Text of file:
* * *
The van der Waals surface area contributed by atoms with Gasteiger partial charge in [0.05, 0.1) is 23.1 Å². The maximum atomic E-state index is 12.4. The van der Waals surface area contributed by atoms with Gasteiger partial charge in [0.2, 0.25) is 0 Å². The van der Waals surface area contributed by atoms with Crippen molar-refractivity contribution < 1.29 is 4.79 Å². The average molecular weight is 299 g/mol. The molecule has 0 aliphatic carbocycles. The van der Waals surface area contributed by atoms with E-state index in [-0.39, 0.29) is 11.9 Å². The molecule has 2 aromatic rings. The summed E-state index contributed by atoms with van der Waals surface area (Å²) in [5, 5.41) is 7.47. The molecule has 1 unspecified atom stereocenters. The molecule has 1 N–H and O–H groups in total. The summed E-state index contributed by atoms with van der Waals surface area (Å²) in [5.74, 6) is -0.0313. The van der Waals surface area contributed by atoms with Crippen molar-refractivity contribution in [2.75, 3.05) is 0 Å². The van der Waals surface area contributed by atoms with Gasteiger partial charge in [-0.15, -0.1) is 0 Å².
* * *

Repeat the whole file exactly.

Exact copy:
The van der Waals surface area contributed by atoms with Gasteiger partial charge in [0.05, 0.1) is 23.1 Å². The maximum atomic E-state index is 12.4. The van der Waals surface area contributed by atoms with Gasteiger partial charge in [0.2, 0.25) is 0 Å². The van der Waals surface area contributed by atoms with Crippen molar-refractivity contribution < 1.29 is 4.79 Å². The average molecular weight is 299 g/mol. The molecule has 0 aliphatic carbocycles. The van der Waals surface area contributed by atoms with E-state index in [-0.39, 0.29) is 11.9 Å². The molecule has 2 aromatic rings. The summed E-state index contributed by atoms with van der Waals surface area (Å²) in [5, 5.41) is 7.47. The molecule has 1 unspecified atom stereocenters. The molecule has 1 N–H and O–H groups in total. The summed E-state index contributed by atoms with van der Waals surface area (Å²) in [5.74, 6) is -0.0313. The van der Waals surface area contributed by atoms with Crippen molar-refractivity contribution in [2.75, 3.05) is 0 Å². The van der Waals surface area contributed by atoms with Gasteiger partial charge in [-0.15, -0.1) is 0 Å².